One of the founders and a minority shareholder in a company sought to file on its behalf a claim against the control holders contending that they took from the company a novel idea for the development of a digital loudspeaker and transferred it to a company newly incorporated by them – Audio Pixels Ltd. – which in the meanwhile was registered for trade (by a mother company wholly owning it) on the Australian Stock Exchange (ASX).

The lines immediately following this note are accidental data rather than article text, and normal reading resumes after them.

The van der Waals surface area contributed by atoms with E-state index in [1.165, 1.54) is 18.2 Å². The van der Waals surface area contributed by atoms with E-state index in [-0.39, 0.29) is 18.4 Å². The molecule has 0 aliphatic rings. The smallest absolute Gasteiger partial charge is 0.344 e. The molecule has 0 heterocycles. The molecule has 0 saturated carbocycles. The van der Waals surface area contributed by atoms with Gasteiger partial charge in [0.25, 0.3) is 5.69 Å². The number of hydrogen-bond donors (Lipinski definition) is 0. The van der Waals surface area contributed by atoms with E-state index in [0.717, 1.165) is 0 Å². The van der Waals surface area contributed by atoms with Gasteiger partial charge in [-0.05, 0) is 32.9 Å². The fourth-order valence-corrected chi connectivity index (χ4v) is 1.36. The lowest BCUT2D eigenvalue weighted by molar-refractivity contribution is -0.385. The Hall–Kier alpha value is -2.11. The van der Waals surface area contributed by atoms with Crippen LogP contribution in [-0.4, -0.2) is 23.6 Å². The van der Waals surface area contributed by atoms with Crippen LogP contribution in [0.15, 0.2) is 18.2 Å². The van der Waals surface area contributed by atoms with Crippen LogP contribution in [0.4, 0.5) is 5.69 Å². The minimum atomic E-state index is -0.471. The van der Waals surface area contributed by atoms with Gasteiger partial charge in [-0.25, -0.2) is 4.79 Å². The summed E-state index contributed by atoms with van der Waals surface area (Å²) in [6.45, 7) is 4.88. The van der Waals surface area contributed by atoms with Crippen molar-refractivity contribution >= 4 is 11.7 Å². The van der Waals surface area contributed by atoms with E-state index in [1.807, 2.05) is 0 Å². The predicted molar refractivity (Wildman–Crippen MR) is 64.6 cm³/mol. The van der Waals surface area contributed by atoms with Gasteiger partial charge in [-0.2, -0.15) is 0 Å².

The Supreme Court rejected the motion to approve the derivative claim. A derivative claim is a tool meant to prevent a situation under which due to a corporate governance failure, a proper right of claim of the company is not consummated, and this is by way of a right given by the Court to a shareholder or a director to act on behalf of the company. One need to ensure that the claim and its management are for the benefit of the company and the movant does not act in bad faith. For this, the Court checks at the early stage already whether it is worthwhile to file the claim, checking the chances, risk, and costs, and that the movant is the correct entity to manage the proceedings on behalf of the company. Here it is undoubtful that the claim is against the control holders and thus there is a corporate governance failure that justifies the derivative claim, but it seems that the chances of the claim are slim and thus, under the chances vs. risks test, managing the proceedings is not for the benefit of the company because the costs weigh against the benefits from the proceedings.